Now I want to turn to the human cost of AI. It is often said that one of the biggest fears around AI is the loss of jobs. In fact the opposite is happening. Many new jobs are being created, but the tragedy is that they are not great jobs, to say the least. Let me introduce you to two of these new kinds of jobs.
The first is AI tagging. This is manually labelling objects in images to, for instance, generate training data sets for driverless car AIs. Better (and safer) AI needs huge training data sets and a whole new outsourced industry has sprung up all over the world to meet this need. Here [slide 9] is an AI tagging factory in China.
Conversational AI or chat bots also need human help. Amazon for instance employs thousands of both full-time employees and contract workers to listen to and annotate speech. The tagged speech is then fed back to Alexa to improve its comprehension. And last month the Guardian reported that Google employs around 100,000 temps, vendors and contractors: literally an army of linguists working in "white collar sweatshops" to create the handcrafted data sets required for Google translate to learn dozens of languages. Not surprisingly there is a huge disparity between the wages and working conditions of these workers and Google's full time employees.
AI tagging jobs are dull, repetitive and in the case of the linguists highly skilled. But by far the worst kind of new white collar job in the AI industry is content moderation.
These tens of thousands of people, employed by third-party contractors, are required to watch and vet offensive content: hate speech, violent pornography, cruelty and sometimes murder of both animals and humans for Facebook, YouTube and other media platforms . These jobs are not just dull and repetitive they are positively dangerous. Harrowing reports tell of PTSD-like trauma symptoms, panic attacks and burnout after one year, alongside micromanagement, poor working conditions and ineffective counselling. And very poor pay - typically $28,800 a year. Compare this with average annual salaries at Facebook of ~$240,000.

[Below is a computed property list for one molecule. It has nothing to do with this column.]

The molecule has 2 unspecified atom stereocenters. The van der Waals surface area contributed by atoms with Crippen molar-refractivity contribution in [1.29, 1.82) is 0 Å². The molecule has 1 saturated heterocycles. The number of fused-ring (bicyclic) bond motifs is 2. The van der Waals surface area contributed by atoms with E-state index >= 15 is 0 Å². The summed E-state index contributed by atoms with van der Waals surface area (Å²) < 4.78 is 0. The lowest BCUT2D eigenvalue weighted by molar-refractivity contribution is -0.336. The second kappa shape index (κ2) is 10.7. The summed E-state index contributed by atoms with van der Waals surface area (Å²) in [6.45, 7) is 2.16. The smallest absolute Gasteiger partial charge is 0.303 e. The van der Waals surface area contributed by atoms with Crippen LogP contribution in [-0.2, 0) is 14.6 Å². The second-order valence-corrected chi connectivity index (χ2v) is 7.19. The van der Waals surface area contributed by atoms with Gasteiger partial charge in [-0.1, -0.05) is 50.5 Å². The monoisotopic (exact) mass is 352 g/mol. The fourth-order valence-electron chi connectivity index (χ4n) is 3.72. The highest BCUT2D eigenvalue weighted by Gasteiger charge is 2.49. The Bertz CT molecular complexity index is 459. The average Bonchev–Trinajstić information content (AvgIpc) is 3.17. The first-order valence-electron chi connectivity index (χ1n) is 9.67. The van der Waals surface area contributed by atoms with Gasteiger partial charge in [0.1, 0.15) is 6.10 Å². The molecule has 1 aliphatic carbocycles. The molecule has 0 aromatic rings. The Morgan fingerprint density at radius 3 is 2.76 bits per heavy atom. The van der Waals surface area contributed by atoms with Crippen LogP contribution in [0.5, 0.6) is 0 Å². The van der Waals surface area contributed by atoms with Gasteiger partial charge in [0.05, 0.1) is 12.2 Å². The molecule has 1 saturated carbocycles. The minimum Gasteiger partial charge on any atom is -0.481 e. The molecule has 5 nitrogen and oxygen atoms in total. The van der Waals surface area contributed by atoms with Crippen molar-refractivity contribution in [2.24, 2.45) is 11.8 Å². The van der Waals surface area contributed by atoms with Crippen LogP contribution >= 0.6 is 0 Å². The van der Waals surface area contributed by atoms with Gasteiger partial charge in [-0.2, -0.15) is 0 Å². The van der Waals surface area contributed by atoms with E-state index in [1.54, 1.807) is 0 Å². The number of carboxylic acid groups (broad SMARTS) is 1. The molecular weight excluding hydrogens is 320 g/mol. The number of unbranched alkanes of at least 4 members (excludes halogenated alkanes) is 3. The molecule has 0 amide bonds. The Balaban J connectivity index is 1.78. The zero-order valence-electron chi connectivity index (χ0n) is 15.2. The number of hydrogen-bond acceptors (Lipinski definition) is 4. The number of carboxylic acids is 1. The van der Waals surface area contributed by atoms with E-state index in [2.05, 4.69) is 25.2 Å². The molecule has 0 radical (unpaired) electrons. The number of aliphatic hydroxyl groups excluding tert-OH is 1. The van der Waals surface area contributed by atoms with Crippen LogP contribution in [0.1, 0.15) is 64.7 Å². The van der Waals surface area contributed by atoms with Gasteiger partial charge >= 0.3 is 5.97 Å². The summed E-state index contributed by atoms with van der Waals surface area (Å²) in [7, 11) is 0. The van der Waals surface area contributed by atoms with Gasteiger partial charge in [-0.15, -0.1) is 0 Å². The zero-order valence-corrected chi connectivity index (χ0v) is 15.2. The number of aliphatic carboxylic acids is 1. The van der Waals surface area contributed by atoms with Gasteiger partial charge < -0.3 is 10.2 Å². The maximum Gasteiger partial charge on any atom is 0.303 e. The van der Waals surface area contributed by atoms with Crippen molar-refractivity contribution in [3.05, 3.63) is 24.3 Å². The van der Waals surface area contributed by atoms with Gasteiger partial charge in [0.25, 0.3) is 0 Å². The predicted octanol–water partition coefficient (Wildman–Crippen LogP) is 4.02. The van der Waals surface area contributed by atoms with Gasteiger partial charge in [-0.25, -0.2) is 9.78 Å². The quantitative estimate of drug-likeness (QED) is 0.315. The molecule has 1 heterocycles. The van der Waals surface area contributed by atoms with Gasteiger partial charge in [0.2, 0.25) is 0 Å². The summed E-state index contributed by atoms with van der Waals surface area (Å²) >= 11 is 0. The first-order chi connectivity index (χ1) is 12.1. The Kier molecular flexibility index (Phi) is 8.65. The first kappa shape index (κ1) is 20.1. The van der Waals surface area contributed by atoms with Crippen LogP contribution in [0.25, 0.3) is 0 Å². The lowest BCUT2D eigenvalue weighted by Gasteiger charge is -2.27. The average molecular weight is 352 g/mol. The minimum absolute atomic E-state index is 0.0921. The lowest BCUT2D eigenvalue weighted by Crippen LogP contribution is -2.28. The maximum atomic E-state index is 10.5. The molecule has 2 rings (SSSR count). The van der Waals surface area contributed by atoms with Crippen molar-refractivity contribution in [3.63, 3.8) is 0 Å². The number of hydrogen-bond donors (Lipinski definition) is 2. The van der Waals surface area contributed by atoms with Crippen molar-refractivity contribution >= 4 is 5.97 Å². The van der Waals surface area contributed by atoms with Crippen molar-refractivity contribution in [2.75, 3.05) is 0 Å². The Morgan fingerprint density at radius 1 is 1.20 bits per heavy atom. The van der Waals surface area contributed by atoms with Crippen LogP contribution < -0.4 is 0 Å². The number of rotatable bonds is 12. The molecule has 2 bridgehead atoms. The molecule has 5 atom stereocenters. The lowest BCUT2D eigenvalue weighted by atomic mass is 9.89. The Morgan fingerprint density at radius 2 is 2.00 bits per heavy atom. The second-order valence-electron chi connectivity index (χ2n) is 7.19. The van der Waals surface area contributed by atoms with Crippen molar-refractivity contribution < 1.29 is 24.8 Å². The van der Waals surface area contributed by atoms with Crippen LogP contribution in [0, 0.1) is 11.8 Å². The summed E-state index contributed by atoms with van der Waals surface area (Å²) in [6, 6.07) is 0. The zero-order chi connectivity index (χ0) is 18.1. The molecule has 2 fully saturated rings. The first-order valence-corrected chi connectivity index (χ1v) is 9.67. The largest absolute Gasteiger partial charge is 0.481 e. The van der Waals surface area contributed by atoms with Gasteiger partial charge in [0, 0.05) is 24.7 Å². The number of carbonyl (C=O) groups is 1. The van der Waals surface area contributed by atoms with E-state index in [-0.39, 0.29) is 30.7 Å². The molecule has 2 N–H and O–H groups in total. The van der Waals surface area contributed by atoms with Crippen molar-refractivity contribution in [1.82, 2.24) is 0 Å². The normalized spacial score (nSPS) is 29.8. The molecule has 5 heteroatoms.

The big revelation to me over the past few months is the extent to which AI has a human supply chain, and I am an AI insider! The genius designers of this amazing tech rely on both huge amounts of energy and a hidden army of what Mary Gray and Siddhartha Suri call Ghost Workers.
I would like to leave you with a question: how can we, as ethical consumers, justify continuing to make use of unsustainable and unethical AI technologies?
 Emma Strubell, Ananya Ganesh, Andrew McCallum (2019) Energy and Policy Considerations for Deep Learning in NLP, arXiv:1906.02243
 Sarah Roberts (2016) Digital Refuse: Canadian Garbage, Commercial Content Moderation and the Global Circulation of Social Media’s Waste, Media Studies Publications. 14.